Sometimes the correct length of music to play for a dance is not clear. The ceilidh dance Strip the Willow (also published in RSCDS Book no 1) is perhaps best played by keeping an eye on the first couple as stated earlier, but more often than not I find that playing four tunes 56 bars each fits the dance exactly (on the second time through each tune miss out the first repeat, or if playing 64 bar pipe jigs miss out the repeat on the third measure). In other words try playing this dance as a 4 x 56 bar jig. Also, check the number of bars if you have been asked to play the dance Dundee Reel (8 x 40 bar Jig) as in some parts of the country (most notably in Dundee I believe) it is sometimes danced 8 x 48 bars! Watch out too for the Moray Rant. If played for as written it would be an 8 x 48 bar strathspey but it is usually danced in 3 couple sets (not 4 as originally written) and therefore danced 3 x 48 bars. This also goes for ‘2 couple’ dances (where only 2 of the 4 couples in the set, dance in any one turn) which may be danced in 3 couple sets (not 4) and therefore played ‘6x’ through (and not ‘8x’ as written). The programme deviser of the dance you are playing for should tell you if these dances are to be played in this way. Each dance starts with a chord but look out for some dances such as Glasgow Highlanders (8 x 32 bar strathspey) and Blooms of Bon Accord (4 x 32 bar Reel), where there are two chords at the start of the dance, the second chord being to allow some of the dancers to change position before the dance actually starts. If you are asked to encore a dance which has two chords (e.g. Blooms…is often repeated as it is a ‘short’ dance) then only one chord should be played for the encore. While we are on the subject of encores watch out if you have been asked to encore the dance Garry Strathspey in the Edinburgh area as this strathspey is often encored as a reel! And, of course, if encoring an ‘8x’ through dance it will only be repeated ‘4x’ (i.e. once and to the bottom).
There are a number of ways that tunes can be played to make up the length of the dance. For an ‘8x’ through dance (e.g. 8 x 32 bars) you could play the original tune twice then three alternative tunes twice each to finish on the last alternative (i.e.18.104.22.168.22.214.171.124.). Dancers generally prefer to hear the original tune played again at the end of the dance so the tunes could be played in the order 126.96.36.199.188.8.131.52. instead. Other possibilities of tune order include 184.108.40.206.220.127.116.11. (commonly used for a 8 x 32 bar strathspey), 18.104.22.168.22.214.171.124. (a pattern often used by bands in the 1950’s and 60’s), 126.96.36.199.188.8.131.52. (still frequently hear these days but gives a ‘heavy’ emphasis on the original tune).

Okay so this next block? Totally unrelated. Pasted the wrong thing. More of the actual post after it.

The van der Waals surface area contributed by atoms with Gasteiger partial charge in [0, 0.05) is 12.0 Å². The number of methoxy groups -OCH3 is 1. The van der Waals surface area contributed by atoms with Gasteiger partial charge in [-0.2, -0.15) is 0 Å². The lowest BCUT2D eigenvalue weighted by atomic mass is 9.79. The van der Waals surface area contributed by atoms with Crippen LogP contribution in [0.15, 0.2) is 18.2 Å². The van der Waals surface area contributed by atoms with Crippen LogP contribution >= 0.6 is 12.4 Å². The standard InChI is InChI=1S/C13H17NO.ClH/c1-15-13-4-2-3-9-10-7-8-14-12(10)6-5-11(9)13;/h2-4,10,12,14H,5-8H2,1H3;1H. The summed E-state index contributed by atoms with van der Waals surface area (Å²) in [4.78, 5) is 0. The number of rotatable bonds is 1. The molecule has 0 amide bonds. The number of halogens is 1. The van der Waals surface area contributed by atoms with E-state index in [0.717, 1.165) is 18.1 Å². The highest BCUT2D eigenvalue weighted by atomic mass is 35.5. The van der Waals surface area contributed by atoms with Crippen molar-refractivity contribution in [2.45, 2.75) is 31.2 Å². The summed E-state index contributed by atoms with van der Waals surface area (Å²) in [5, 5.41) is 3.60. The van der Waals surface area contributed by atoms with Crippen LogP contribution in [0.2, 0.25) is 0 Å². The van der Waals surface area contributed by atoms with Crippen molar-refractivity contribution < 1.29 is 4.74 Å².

The phrasing can also be important. Most 32 bar tunes are played A.A.B.B. and for most dances this is also the specified phrasing although occasionally A.B.A.B. phrasing is recommended (e.g. as in The Frisky 8 x 32 bar Jig and The Mairrit Man’s Favourite 8 x 32 bar Reel – although not often adhere to in these cases). 40 bar dances may be phrased A.A.B.B.B. (as in Barley Bree 4 x 40 bar Jig), A.B.A.B.B. (e.g. Mairi’s Wedding (8 x 40 bar Reel) or A.B.C.B.C (e.g. Golden Pheasant 8 x 40 bar Jig). Many of the 48 bar dances are published with A.B.A.B.A.B. phrasing (e.g. Hamilton Rant 8 x 48 bar Reel, Waverley 8 x 48 bar Jig, Airdrie Lassies 4 x 48 bar Jig) but more often than not most bandleaders play them in A.A.B.B.A.B. phrasing to make them easier to remember (and play) ‘on the night’.
The most important use of phrasing is to ensure that the music ‘fits’ the dance and that the dancers do not ‘cut across’ the music. The bars for the reel Nottingham Lace, for example, are 24+48+24 but the middle 48 bars should be played in 24 bar phrases to fir the dance – I personally use A.B.B. phrasing when I play this dance.
This article on playing for dances would not be complete without some mention of tempo – a thorny issue at the best of times! No two dance groups will like the music to be played at the same speed which can range from strict tempo (for RSCDS dances) to up-tempo (for ceilidhs). No further advice can be proffered!!
The one dance I have not yet explained how to play for(for those of you who might otherwise continue to play ubtil the dancers screamed ‘Stop’!) is of course The Eightsome Reel. This is simply a 40 + (8 x 48) + 40 bar Reel, the original tune usually being The De’il Amang the Tailors. Incidentally 24 bar phrasing (A.B.B.) for the ‘middle’ section generally works well. Happy playing….
Box and Fiddle
Dec 1998 / Jan 1999